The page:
The above command won't work though, because bash's -c option requires the entire command to be in one argument i.e. quoted; any other arguments go into its $0, $1 etc. But it's no good quoting the command in .muttrc because mutt's code wouldn't know how to interpret the quotes (if you say "sendmail -t" to pass the single argument sendmail -t, mutt will pass "sendmail as the first argument and -t" as the second argument which will not help).

However, bash does have a built-in variable $IFS which defaults to space. So if we write $IFS instead of space, we can make it work. We don't even need the comment character #, because only the first argument after the -c will be actually interpreted by bash (the others will go into $0 etc, which will be ignored by the command we're going to give). The only thing we need to be careful of is to make sure that mutt does not try to expand the $IFS itself ($IFS is a "special" variable, not usually a real environment variable, so if mutt tries to expand it then it will likely end up with nothing). To stop mutt from trying to expand the $IFS, we must use single quotes ' rather than double quotes " when setting the variable:

set sendmail='/bin/bash -c $1$IFS$2$IFS$3$IFS$4 bash /usr/sbin/sendmail -oem -oi -t'

(The -oem and -oi options are what Mutt uses by default.)

Solution 3: Use a helper MTA

BCC headers are always removed by Exim when a message is submitted via SMTP. Mutt cannot submit messages via SMTP itself, but you can use a small MTA like msmtp to do so, and get Mutt to run msmtp. This can be done even if you don't have root privileges on the system; just compile msmtp in your home directory if necessary, and configure it to send all messages to the real MTA via SMTP.

set sendmail=$HOME/msmtp/bin/msmtp

This method has the advantage that everything works: BCC information is still stored in sent-mail, the Bounce command still works, and BCC is removed from outgoing mails. Additionally, it does not require root privileges or Exim configuration. The only problem is it requires the additional setup of msmtp rather than being a self-contained solution within .muttrc.


After setting things up, I highly recommend you test that BCC headers have indeed been removed. Try sending yourself an email and BCC'ing another address (which doesn't have to exist; just ignore the delivery failure), and then inspect the headers of your email when it is delivered to your inbox. Remember though that Mutt might not be showing BCC headers on incoming email anyway, so press h to view the full headers.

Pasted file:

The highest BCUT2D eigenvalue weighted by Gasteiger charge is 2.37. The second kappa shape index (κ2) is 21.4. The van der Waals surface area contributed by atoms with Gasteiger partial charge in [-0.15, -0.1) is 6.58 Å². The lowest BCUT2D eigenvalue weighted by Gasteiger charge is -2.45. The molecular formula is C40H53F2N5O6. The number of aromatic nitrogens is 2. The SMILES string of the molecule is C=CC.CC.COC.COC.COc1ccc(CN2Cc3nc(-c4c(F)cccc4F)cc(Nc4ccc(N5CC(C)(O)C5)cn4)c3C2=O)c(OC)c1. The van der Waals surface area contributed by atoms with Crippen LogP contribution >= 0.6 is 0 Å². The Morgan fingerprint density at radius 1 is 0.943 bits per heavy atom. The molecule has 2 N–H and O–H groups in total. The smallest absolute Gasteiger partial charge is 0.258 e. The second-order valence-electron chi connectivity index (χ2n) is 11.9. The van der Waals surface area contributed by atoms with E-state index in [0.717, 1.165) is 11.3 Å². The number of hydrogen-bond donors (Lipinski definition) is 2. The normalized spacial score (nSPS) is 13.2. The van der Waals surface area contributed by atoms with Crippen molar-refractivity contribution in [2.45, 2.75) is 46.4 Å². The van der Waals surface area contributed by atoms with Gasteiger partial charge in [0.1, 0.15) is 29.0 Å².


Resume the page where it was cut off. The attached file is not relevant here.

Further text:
If you want Mutt to show BCC headers on incoming messages (and in your own sent-mail), put this in your .muttrc:

unignore bcc

And you can optionally change the order of headers as well:

unhdr_order *
hdr_order From Date: From: To: Cc: Bcc: Subject:

but mentioning Bcc: in hdr_order is not sufficient; you need the above unignore directive as well.

Disabling unconfirmed quit

A second "gotcha" of Mutt is the "unconfirmed quit" key, Q (that's a capital Q). I like to automatically delete messages marked for deletion when leaving a folder (the alternative is to lose the deletion marks, so might as well):

set delete = "yes";

but with this setting, pressing Q by mistake will act as an unconfirmed delete-messages-and-quit. The problem? A lower case q is used to quit out of individual-message view and go back to folder view, and the "undelete" key is by default available only from folder view. So if you accidentally hit D to delete a message, then want to undelete it, but you are in message view and need to first go back to folder view before you can use the undelete command, so you press q to go back to folder view, then what happens if you left Caps Lock on by mistake? Goodbye, messages! (Leaving Caps Lock on by mistake is not so easy from a desktop, but it's surprisingly easy from a PDA or phone with an SSH client on it.) Therefore I recommend disabling the capital Q keypress: